Judge LaShonda A. Hunt - Opinions

Judge LaShonda A. Hunt

Debtors voluntarily converted their case to chapter 7 prior to the Court confirming a chapter 13 plan or ruling on the fee application of chapter 13 counsel. The chapter 13 trustee and counsel disagreed over what should happen to the remaining funds in the now-terminated chapter 13 estate, with the Trustee arguing they belonged to Debtors, and counsel arguing they should first be used to satisfy the allowed chapter 13 fee award.  Applying the Supreme Court's decision in Harris v. Viegelahn, 575 U.S. 510, 135 S.Ct. 1829, 191 L. Ed. 2d 783 (2015), the Court agreed with the Trustee and ordered the funds be returned to Debtors.

Subchapter V debtor’s proposed plan of reorganization drew objections on multiple grounds from its largest unsecured creditor and from a minority shareholder.  Following a contested confirmation hearing, the Court sustained the objections in part and held that the plan did not meet the requirements for nonconsensual confirmation under 11 U.S.C. § 1191.

21bk07972, 21ap00111
Subchapter V debtor sought to subordinate creditor’s unsecured claim to all other unsecured creditors under 11 U.S.C. § 510(b).  Following a trial, the court held that the debtor failed to meet its burden of establishing that the creditor’s claim arose from the purchase or sale of securities of the debtor or an affiliate of the debtor.

Debtors reopened their chapter 7 bankruptcy case and moved for a finding of civil contempt against an individual creditor and counsel who represented him post-discharge in state court collection actions to recover pre-petition debts.  Following a contested hearing, the Court found Respondents in contempt for violating the discharge injunction and entered sanctions of punitive damages, attorney fees, and injunctive relief.

16bk34329, 18ap00290
Chapter 7 Trustee sought to avoid an indirect transfer by Debtor to gratuitously repay a debt he did not owe. Following a trial, the Court holds the Trustee did not meet his burden of establishing an avoidable transfer of Debtor’s property interest under 11 U.S.C. § 544, or demonstrate actual or constructive fraud under Illinois fraudulent transfer law. Judgment will be entered in favor of Defendants.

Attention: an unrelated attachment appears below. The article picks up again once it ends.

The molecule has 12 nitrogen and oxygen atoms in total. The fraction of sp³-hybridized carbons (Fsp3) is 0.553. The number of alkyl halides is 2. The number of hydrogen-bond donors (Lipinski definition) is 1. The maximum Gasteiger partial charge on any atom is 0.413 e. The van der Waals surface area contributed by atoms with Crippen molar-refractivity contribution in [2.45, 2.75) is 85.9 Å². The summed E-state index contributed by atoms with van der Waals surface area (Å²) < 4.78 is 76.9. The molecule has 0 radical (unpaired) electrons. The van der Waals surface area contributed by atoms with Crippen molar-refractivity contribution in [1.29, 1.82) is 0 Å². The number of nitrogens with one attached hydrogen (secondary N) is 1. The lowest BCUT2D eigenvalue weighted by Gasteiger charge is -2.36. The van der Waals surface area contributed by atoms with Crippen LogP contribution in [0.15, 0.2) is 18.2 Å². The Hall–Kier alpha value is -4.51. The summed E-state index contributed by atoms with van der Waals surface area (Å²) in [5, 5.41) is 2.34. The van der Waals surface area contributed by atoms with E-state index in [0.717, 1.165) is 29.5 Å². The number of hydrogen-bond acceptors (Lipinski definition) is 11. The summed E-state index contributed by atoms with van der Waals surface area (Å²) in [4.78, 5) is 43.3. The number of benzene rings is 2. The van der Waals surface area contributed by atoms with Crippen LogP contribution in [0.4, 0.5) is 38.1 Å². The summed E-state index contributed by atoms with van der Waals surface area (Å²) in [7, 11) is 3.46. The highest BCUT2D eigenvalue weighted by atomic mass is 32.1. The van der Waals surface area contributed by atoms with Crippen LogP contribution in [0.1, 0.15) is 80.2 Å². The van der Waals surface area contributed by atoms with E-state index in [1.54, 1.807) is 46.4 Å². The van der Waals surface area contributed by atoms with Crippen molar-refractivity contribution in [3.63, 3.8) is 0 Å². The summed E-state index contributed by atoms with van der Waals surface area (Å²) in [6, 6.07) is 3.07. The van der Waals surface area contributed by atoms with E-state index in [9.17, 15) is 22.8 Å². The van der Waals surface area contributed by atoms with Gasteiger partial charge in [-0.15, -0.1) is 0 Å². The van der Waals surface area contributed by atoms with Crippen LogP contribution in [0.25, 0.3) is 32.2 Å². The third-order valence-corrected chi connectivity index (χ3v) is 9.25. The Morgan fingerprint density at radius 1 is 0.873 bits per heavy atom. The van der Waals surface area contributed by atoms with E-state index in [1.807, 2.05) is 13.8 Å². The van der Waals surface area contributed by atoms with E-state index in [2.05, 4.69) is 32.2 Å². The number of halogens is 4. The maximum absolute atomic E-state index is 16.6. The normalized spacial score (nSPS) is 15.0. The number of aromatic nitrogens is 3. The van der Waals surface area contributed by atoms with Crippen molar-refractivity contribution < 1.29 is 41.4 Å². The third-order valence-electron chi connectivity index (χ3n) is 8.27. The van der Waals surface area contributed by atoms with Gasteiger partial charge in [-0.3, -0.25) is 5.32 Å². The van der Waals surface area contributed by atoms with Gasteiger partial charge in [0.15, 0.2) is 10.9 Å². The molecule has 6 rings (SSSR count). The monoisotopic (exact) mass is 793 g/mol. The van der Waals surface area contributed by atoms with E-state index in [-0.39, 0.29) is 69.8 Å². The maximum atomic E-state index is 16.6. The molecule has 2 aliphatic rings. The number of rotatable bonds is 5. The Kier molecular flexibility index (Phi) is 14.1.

19bk32364, 20ap00063
Defendant/debtor incurred a pre-petition debt to Plaintiff for violations of the Perishable Agricultural Commodities Act (“PACA”).  Defendant moved for summary judgment on the legal question of whether a PACA trust establishes fiduciary duties for purposes of the non-dischargeability analysis under 11 U.S.C. § 523(a)(4).  Adopting the minority viewpoint, the Court concludes that it does not.

In re: Isidro M. Alcantar
September 10, 2021

Chapter 7 debtor who already received his discharge moved to convert to a chapter 13 and repay his discharged debts without seeking to vacate the discharge order.  Relief was denied because debtor could not demonstrate statutory eligibility to be in a chapter 13 or good-faith motives.

Debtors reopened their chapter 7 case and moved for a finding of civil contempt against the Illinois Department of Revenue for collecting state tax debts they contend were discharged.  The motion will be denied, as the court finds the tax liability, interest, and four of the five assessed penalties nondischargeable pursuant to 11 U.S.C. §§ 523(a)(1)(B)(i) and 523(a)(7)(B).  Regarding the one discharged penalty, IDOR’s collection efforts were objectively reasonable and for such an inconsequential amount that neither a finding of contempt nor the imposition of sanctions is warranted.


17bk16894, 18ap00764
Plaintiff sought to revoke the chapter 7 discharge of debtor/defendant, his former business partner who omitted information from his Statement of Financial Affairs about company assets he possessed at the time of the bankruptcy filing.  Following a trial, the court held that plaintiff failed to meet his burden of proof with respect to fraudulent intent as required under 11 U.S.C. § 727(d)(1).

Chapter 7 Trustee sought turnover of proceeds from debtors’ prepetition sale of their homestead, that they failed to reinvest before the one-year time limit expired.  Because the Trustee did not timely object to the exemption and the snapshot rule governs, the motion to compel turnover of funds is denied.